On these pages, we witness all manner of spirited debate on a wide range of topics. We generally don’t take sides, instead ensuring that everyone has an opportunity to voice their opinions on what matters most to them. And though it isn’t always possible, we attempt to keep the conversation reasonably balanced.
But “balance” has eroded to the point where oftentimes the best we can hope for is some semblance of “equal time.”
That is not a healthy marketplace of ideas. That is not democracy in action.
Many of our more prolific letter-writers are old enough to recall a time when our nation’s elected representatives from both sides of the political spectrum would refer to each other as “my good friend and colleague with whom I disagree.” They may not have been friends, but they were colleagues. They knew that getting anything accomplished for the good of the nation meant working together to accomplish common goals.
We hope you realize that our community’s greatest assets are not the lakes or mountains. No, our greatest strengths are actually reading this right now. Nothing is more valuable to a vibrant, growing community than interested, active and engaged people.
We know you disagree on so much. We read your disagreements every day. But your letters also show us just how much you care about your community. And when it comes right down to it, that’s what really matters.
Ultimately, we all want the same things. We want a strong, healthy, growing community. We want our schools to prepare our kids to be able to pursue their dreams – and, if we’re all very lucky, pursue those dreams right here. That means a stable, growing economy, business-friendly city halls, affordable housing, and, of course, the best outdoor recreational opportunities in the world.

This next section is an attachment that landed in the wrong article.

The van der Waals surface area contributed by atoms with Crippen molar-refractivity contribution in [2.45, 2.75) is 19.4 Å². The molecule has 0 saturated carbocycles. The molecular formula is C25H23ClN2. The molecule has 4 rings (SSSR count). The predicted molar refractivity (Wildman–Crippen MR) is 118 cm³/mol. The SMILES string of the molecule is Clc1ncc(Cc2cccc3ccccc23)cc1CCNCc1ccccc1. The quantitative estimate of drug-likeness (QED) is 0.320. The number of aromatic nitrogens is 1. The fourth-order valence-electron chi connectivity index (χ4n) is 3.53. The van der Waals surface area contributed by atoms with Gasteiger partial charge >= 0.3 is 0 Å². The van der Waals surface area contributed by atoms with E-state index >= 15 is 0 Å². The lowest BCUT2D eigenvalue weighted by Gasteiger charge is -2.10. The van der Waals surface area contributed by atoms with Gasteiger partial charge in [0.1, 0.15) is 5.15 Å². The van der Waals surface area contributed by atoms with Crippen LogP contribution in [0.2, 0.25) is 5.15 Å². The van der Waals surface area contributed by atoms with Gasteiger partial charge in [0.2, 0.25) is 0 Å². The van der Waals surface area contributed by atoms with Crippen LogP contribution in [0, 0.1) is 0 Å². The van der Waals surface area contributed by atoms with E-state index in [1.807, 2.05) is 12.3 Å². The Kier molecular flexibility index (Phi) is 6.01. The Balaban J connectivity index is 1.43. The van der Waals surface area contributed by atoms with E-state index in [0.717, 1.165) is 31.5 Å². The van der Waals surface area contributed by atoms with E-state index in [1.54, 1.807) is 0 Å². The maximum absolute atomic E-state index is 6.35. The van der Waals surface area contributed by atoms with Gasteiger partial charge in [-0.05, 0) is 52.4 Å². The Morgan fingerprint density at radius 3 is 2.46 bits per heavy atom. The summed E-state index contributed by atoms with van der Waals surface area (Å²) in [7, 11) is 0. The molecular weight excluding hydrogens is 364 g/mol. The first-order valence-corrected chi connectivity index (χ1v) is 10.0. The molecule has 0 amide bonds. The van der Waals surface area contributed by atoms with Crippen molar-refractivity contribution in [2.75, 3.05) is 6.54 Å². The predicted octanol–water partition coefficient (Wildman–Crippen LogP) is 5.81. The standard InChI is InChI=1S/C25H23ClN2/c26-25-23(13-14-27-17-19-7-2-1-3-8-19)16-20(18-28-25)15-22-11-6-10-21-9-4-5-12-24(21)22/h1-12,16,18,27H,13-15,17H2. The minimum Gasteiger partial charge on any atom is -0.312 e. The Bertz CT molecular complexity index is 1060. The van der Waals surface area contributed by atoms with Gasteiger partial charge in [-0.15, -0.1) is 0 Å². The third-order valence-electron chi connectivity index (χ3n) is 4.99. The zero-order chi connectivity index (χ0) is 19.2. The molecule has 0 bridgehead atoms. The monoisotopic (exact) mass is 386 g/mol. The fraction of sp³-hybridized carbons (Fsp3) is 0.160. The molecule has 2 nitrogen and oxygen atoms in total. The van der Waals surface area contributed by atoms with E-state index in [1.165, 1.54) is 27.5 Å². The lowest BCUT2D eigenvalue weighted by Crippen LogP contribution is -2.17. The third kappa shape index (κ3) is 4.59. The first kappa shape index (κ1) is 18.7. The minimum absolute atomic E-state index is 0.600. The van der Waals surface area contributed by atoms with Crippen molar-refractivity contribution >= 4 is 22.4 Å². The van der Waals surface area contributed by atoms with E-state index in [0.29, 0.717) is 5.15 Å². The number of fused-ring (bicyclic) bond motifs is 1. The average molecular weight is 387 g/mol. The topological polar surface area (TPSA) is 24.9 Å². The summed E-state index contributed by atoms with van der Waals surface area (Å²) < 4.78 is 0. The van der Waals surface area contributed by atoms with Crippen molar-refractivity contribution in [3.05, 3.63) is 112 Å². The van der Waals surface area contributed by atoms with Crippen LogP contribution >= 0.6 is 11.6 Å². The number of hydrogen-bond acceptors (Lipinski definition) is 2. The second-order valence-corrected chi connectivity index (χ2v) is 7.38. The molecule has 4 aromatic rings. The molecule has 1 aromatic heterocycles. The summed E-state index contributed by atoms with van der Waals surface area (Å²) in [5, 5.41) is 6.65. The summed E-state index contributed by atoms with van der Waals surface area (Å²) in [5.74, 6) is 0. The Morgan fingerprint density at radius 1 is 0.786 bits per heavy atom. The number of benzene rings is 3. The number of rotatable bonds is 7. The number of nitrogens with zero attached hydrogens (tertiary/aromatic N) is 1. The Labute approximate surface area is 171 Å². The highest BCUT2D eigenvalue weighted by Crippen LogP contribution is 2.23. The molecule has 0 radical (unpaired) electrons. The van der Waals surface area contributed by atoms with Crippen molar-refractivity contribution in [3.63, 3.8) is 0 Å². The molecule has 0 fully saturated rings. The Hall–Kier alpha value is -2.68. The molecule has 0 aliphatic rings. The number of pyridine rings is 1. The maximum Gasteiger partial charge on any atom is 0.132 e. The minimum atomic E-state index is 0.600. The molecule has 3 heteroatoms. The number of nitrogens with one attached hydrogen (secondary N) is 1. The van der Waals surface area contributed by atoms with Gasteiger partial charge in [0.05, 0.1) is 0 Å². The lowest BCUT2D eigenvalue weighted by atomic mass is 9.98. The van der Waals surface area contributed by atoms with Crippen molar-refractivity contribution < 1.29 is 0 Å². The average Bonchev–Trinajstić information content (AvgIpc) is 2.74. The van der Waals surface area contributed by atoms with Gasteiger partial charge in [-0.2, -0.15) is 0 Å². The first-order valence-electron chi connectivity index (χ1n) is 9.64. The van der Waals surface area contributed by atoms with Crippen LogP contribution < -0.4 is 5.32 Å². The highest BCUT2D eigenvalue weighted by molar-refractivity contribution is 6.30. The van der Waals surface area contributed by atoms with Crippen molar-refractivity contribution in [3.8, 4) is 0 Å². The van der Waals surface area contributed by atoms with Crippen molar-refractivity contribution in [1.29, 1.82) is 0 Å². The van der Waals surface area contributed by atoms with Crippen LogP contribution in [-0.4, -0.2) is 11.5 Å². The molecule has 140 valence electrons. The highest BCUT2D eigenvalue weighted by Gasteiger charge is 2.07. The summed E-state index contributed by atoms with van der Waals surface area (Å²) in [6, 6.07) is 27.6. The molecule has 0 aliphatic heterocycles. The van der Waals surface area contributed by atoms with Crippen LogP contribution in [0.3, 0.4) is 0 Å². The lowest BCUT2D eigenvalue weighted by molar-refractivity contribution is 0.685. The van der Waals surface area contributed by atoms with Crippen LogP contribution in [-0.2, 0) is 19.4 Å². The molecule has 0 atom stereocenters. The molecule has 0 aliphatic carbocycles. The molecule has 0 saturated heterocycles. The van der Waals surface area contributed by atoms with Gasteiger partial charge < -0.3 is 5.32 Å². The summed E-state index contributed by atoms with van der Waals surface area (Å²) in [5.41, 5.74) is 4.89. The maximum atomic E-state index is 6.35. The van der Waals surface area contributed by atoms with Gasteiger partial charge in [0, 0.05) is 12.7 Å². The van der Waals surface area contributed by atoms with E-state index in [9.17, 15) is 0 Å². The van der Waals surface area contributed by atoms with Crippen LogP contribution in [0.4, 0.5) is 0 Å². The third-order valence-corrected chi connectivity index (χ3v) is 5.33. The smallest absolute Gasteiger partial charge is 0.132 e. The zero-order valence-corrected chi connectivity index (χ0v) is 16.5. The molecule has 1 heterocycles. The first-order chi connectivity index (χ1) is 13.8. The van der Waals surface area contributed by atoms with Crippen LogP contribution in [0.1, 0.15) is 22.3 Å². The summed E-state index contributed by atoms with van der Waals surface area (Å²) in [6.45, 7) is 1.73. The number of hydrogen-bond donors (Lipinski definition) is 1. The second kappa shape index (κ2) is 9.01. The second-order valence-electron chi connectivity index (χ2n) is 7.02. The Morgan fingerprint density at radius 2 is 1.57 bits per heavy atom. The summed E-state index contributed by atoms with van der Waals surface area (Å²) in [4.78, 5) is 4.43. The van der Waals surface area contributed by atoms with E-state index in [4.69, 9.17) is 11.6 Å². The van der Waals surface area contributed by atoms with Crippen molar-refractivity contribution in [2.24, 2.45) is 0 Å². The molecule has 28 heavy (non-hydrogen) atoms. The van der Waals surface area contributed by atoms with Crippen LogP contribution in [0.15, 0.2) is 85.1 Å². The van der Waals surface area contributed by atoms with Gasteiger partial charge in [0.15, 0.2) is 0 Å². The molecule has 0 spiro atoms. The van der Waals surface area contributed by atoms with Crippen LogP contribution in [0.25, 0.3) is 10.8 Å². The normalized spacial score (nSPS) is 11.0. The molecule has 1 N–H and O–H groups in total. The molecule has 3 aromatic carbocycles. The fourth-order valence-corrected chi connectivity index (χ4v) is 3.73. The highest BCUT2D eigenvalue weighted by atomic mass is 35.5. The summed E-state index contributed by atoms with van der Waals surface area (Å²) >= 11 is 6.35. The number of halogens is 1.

We are committed to finding solutions to our community’s greatest challenges. And we are committed to working with you to see it through.
All it takes from you is a commitment to give others the slightest benefit of the doubt. Remember, people with whom you disagree are not your enemies. They are your neighbors, and they care about our community at least as much as you.
Consider these simple rules of engagement:
“Compromise” does not mean “surrender your core values.” Compromise means that if we can agree on the goal, we can work together in getting there.
A 25-percent friend does not have to be a 75-percent enemy. Issues we can’t agree on are issues we cannot resolve, so let’s table those while we forge ahead on the areas where we do have broad consensus.
When you go for all or nothing, you get nothing every time. You don’t have to swing at every pitch, and every swing doesn’t have to be for the proverbial fences. Remember: incremental progress is still progress.
On Tuesday, Sept. 21, The Laconia Daily Sun will host the first of a series of special events designed to bring the community together to discuss important issues affecting us all. This inaugural event, held at the Lakeport Opera House, will focus on issues related to downtown revitalization – and especially how vital community consensus is to a thriving downtown.
This symposium will feature a panel discussion with Stephen Duprey, who was instrumental in Concord’s revitalization effort, local businesswoman Karen Bassett, and Laconia Mayor Andrew Hosmer. This engaging discussion will be followed by a special reception hosted by the New Hampshire Business Council for the Arts.
This panel discussion is free, but reservations are required. Visit SunEventsNH.com for your tickets.
Yes, we are different. Our principles, our politics, even our concept of how the world is supposed to work can stand in stark contrast. But those differences bring unique insights to the table, and make us stronger for them.
Will you bring your unique insights to the table?